With a brief walk through the history of vaccines, Doctor Amanda Alecrim was one of the speakers at the I Municipal Vaccination Forum, promoted by the City Hall of Manaus, this Tuesday, 16/3, through the Municipal Service of health (Semsa), at Novotel Manaus, in the industrial district, southern zone.
“Vaccines are the most practical and economical way to prevent disease,” said the regional representative of the Brazilian Vaccination Society, who highlighted the role of immunoprevention in improving the quality of life of population. It goes back to the year 1796, the date of the creation of the first vaccine, which protected against smallpox, to demonstrate that progress in science and the supply of vaccines were decisive in reducing disease and death.
“This first vaccine, created more than 200 years ago, eliminated smallpox and data from that time indicate a reduction of 300 million deaths from smallpox, worldwide, after the emergence vaccine,” he explained.
Visiting the Brazilian scenario of the 19th century, the doctor highlighted the fact that vaccinations were available in the country, free of charge, both for adults and children, and it was even established by law that vaccination was compulsory. But what we found, in practice, was that people were afraid to get vaccinated and preferred to take the risk of getting sick.
Amanda pointed out that 1904 went down in immunization history. That year, health physician Oswaldo Cruz implemented actions that forced people to get vaccinated, sparking the movement known as the “Vaccine Revolt”, when people took to the streets to protest for the right not to take the vaccine.
“The vaccine was accepted by the population only in 1908, when there was a great smallpox epidemic in Rio de Janeiro. This event changed the scenario and the behavior of the Brazilian people, after which the population started to fear the disease and started to believe in the efficacy of the vaccine,” he observed.
Amanda Alecrim underlined the importance of the National Immunization Program (NIP), created in 1973, responsible for promoting a change in the epidemiological profile of vaccine-preventable diseases. The doctor pointed out that the first Brazilian vaccination schedule, launched in 1977, provided for the application of four vaccines to all children in the first year of life. Currently, the PNI offers 19 vaccines, free and available in the basic health network, for all age groups.
According to Amanda, after the creation of the PNI, there was a significant change in the scenario in Brazil regarding the incidence of vaccine-preventable diseases. “Thanks to the good vaccination coverage, recorded in the first 30 years of operation of the PNI, Brazil has made progress in the elimination of many diseases. Thanks to this work, the country received in 1994 the certificate of eradication poliomyelitis and eliminated diseases such as rubella and neonatal tetanus,” he said.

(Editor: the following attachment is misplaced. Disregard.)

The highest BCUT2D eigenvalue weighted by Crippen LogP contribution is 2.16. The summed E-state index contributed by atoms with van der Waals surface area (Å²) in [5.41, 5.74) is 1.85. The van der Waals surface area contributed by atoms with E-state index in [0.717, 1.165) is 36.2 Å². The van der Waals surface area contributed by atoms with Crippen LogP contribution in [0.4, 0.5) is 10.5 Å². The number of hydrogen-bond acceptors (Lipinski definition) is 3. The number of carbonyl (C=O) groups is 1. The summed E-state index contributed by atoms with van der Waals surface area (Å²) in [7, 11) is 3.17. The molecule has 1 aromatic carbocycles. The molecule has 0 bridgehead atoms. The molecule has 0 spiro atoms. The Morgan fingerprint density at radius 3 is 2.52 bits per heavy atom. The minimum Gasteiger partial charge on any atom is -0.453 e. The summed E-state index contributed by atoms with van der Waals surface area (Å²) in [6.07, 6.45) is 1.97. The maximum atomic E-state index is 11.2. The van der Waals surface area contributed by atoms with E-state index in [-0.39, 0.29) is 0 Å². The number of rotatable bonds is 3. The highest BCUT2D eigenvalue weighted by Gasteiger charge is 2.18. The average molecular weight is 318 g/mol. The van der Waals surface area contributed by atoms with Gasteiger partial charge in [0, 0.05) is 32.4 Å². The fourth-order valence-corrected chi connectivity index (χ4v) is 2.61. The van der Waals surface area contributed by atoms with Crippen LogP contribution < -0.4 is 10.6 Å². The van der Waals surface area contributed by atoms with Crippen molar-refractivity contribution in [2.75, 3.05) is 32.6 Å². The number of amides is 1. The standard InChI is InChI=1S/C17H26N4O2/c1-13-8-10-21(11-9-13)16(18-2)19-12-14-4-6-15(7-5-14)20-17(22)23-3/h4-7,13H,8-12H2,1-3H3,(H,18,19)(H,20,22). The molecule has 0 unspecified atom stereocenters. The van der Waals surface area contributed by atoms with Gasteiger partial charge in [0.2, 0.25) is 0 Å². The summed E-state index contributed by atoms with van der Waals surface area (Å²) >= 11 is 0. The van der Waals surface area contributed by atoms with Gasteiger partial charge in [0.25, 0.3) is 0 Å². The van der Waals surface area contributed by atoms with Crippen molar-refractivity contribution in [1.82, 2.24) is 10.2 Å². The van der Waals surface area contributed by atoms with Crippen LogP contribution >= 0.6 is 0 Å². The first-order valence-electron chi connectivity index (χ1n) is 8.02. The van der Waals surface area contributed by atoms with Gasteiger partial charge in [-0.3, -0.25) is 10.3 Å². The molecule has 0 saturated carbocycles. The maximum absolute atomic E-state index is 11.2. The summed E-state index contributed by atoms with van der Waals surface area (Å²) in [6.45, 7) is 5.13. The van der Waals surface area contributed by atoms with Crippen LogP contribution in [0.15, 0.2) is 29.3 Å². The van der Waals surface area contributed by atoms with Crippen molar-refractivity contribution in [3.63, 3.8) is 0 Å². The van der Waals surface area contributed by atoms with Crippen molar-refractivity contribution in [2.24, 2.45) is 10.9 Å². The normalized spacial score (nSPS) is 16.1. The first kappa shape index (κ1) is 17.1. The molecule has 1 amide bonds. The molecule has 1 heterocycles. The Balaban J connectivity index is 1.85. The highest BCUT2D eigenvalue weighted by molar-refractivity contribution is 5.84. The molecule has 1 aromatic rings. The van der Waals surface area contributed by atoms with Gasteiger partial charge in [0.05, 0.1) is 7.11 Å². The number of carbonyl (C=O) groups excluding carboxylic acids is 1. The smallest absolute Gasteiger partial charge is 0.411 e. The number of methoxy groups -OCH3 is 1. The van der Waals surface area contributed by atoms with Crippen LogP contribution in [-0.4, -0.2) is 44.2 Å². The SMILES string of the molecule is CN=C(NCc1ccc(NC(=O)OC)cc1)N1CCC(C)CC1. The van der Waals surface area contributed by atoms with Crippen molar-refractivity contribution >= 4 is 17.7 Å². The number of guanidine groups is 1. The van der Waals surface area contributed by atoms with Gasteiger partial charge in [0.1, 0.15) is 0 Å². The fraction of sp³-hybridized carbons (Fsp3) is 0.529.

There has also been a reduction in cases of accidental tetanus, diphtheria and acute diarrheal disease caused by rotavirus. “After the introduction of the rotavirus vaccine, there was a reduction of 40,000 childhood hospitalizations across the country,” he said.
In a more recent analysis, Amanda Alecrim pointed out that from 2015, the country began to present a worrying situation in terms of vaccination, with a drop in vaccination coverage, and an increased risk of reappearance of diseases such as measles and poliomyelitis. “Today the scenario is very worrying, because if we have few people vaccinated, the probability of disease returning is enormous and this has already happened in 2018, with the measles epidemics, recorded in Manaus and São Paulo. “, he pointed out.
The doctor also highlighted the registration of two cases of poliomyelitis at the beginning of this year, one in Africa and the other in Israel. “These cases trigger an alert because they occur in places where the disease has been eliminated. And since we have a scenario of low vaccination coverage, we must start acting so that the disease does not come back among us,” he observed.
The right of children to receive vaccinations and to be protected against vaccine-preventable diseases is guaranteed by the Children and Young Persons Act (ECA). The document also defines that fathers, mothers and guardians have a duty to bring their children to be vaccinated, to ensure their individual protection and to contribute to the maintenance of everyone’s health.
“We need everyone, fathers, mothers, teachers, uncles, family members, to be aware of the seriousness of the problem and do their part to increase vaccination coverage, in our cities, states and across the country and ensure that our children continue to grow up disease-free,” he reflected.
The doctor pointed out that all the vaccines of the childhood vaccination schedule are available in more than 170 vaccination rooms distributed in Manaus. “The government has done its part by making vaccines available. The other entities involved must also do their part,” he concluded.